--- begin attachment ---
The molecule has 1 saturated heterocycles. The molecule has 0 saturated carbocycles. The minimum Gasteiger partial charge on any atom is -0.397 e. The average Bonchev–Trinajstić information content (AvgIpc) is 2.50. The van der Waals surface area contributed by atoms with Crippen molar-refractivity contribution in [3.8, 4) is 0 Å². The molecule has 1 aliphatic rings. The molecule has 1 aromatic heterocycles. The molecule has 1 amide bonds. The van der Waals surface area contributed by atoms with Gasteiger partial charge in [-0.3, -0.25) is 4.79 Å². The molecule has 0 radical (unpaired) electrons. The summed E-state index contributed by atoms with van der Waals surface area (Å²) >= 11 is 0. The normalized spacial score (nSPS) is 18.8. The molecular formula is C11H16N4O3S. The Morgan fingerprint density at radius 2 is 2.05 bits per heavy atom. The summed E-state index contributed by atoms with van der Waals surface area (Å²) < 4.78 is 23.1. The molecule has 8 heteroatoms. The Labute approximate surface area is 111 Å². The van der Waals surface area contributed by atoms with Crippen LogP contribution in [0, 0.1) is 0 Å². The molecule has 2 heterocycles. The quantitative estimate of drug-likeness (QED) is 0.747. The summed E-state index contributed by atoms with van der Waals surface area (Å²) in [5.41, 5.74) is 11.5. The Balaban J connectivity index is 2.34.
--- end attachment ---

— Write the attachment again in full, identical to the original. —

The molecule has 1 saturated heterocycles. The molecule has 0 saturated carbocycles. The minimum Gasteiger partial charge on any atom is -0.397 e. The average Bonchev–Trinajstić information content (AvgIpc) is 2.50. The van der Waals surface area contributed by atoms with Crippen molar-refractivity contribution in [3.8, 4) is 0 Å². The molecule has 1 aliphatic rings. The molecule has 1 aromatic heterocycles. The molecule has 1 amide bonds. The van der Waals surface area contributed by atoms with Gasteiger partial charge in [-0.3, -0.25) is 4.79 Å². The molecule has 0 radical (unpaired) electrons. The summed E-state index contributed by atoms with van der Waals surface area (Å²) >= 11 is 0. The normalized spacial score (nSPS) is 18.8. The molecular formula is C11H16N4O3S. The Morgan fingerprint density at radius 2 is 2.05 bits per heavy atom. The summed E-state index contributed by atoms with van der Waals surface area (Å²) < 4.78 is 23.1. The molecule has 8 heteroatoms. The Labute approximate surface area is 111 Å². The van der Waals surface area contributed by atoms with Crippen LogP contribution in [0, 0.1) is 0 Å². The molecule has 2 heterocycles. The quantitative estimate of drug-likeness (QED) is 0.747. The summed E-state index contributed by atoms with van der Waals surface area (Å²) in [5.41, 5.74) is 11.5. The Balaban J connectivity index is 2.34.